Apple Opt-in Hurts Facebook, Voice Search Stalls, Stores = CX

Apple Opt-in Hurts Facebook, Voice Search Stalls, Stores = CX

Apple's Opt-In Ad Rules Hurt Facebook

There are many cynics who believe Apple's opt-in tracking rules (ATT) aren't about protecting consumer privacy but instead about boosting Apple's own ad revenue. Apple is marketing privacy as a differentiator vs. Android devices. But whatever Apple's actual motives, ATT is starting to have an impact on Facebook. It's apparently driving higher ad prices. Among other impacts so far: underreported web conversions, lower ROI, higher ad loads and (a few) defecting advertisers and investors. In damage-control mode, Facebook is seeking to restore confidence in its capacity to measure and do attribution. Despite measurement problems, most advertisers will likely remain faithful. Finally, anecdotal reports say SMBs are seeing a bigger impact than brands.

Source: Ars Technica

Our take:

  • SMBs consistently cite "social media" as their top marketing channel. They may have become too dependent and probably need to diversify.
  • Much of this discussion is anecdotal and speculative. We'll have a much better sense of reality when Facebook reports third-quarter earnings.
  • Separately, WaPo reports that multiple apps are not respecting iOS user tracking choices and sharing data with third parties via "fingerprinting."

Survey: Voice Search Stalling

For several years, "voice search" – a mashup of smart speakers and voice input on smartphones – was a shiny new object. I wrote many stories for Search Engine Land (example) about the growth of voice search usage.  A kind of metaphor, there was a widely cited (but now debunked) stat that half of all search queries in 2020 would be voice searches. There was also a heated debate about whether marketers could optimize for voice search. But now, a survey from The Manifest finds voice search usage frequency declined in the past three years. Among the other findings: "only 18% ... use voice search more than once a week, compared to 53% in 2018." And 60% say they never use voice search, though younger users are more inclined than older people to do so. This is just one survey, so we should be cautious. But it's instructive.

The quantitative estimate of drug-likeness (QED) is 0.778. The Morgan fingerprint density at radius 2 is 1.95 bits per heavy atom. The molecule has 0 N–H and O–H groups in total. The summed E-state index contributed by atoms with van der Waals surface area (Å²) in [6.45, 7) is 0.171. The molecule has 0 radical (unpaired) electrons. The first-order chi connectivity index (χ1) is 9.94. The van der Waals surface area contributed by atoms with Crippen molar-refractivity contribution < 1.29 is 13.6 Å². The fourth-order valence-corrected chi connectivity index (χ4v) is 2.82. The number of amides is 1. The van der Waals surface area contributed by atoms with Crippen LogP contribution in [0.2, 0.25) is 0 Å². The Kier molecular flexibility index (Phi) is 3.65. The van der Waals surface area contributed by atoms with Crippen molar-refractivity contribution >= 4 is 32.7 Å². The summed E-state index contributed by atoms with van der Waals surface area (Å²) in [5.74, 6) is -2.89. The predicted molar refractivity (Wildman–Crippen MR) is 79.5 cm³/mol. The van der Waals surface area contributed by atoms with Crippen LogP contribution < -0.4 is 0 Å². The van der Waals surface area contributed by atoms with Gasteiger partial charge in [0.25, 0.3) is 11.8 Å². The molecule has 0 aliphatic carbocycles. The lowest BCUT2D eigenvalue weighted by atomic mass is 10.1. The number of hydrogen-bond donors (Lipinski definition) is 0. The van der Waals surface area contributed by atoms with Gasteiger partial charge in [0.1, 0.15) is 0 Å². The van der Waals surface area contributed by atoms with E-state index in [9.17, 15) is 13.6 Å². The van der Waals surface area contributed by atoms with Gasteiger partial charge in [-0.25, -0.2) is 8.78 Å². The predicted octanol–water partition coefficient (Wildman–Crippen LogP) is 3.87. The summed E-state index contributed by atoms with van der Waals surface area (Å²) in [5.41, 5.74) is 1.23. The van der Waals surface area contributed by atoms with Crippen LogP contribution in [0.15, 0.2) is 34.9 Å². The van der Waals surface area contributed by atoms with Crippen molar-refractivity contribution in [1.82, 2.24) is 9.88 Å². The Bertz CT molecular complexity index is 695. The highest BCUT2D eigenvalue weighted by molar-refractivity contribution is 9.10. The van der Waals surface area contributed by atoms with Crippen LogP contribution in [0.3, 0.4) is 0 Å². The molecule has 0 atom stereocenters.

Source: The Manifest

Our take:

  • Much of the voice search discussion was propelled by virtual assistant novelty. Smart speakers, however, are not driving "search" queries.  
  • Speech recognition is gaining sophistication but not translating into voice search volume. There may also still be user inhibitions in play.
  • Much like contactless payments, there will be a contingent of power users. The rest remain casual users. Voice/virtual assistant adoption will continue incrementally. But the revolution hasn't come as promised.

Again: Stores Critical for Brand, CX

There have been perhaps 20 or more"Future of Retail" reports in 2021. Most emphasize the acceleration of e-commerce while allowing that physical retail has a role to play. The superficial ones argue e-commerce will only continue to gain at the expense of stores. The thoughtful ones explore the symbiosis (avoided "synergy"). As we enter Q4, here are a few data points that underscore the vital importance of stores: 92% of consumers want to shop in stores (Square); "shoppers return 5-10% of what they purchase in store but 15-40% of what they buy online" (Happy Returns); 75% will spend more after receiving high-quality service from store associates (RetailEXPO); "a combined physical and digital presence can help brands drive increased impact by 32%" (Analytic Partners); "a physical store gives you a chance to create [an] immersive brand experience" (LS Retail). I could go on. The most successful retail experiences will recognize and utilize (avoided "leverage") the interdependence of the digital and physical. This is not two channels but one holistic customer experience.

Source: Analytic Partners

Our take:

  • Having said all that, BAU retailers will probably fail. Physical retail needs to be reinvented and many are trying (see Bloomie's).  
  • Walmart is a paradox: very digitally innovative but stumbling with basic in-store experiences (register wait times, in-stock items).
  • The store of the future may be more about branding and service than direct sales. Although this will vary by store and target audience.

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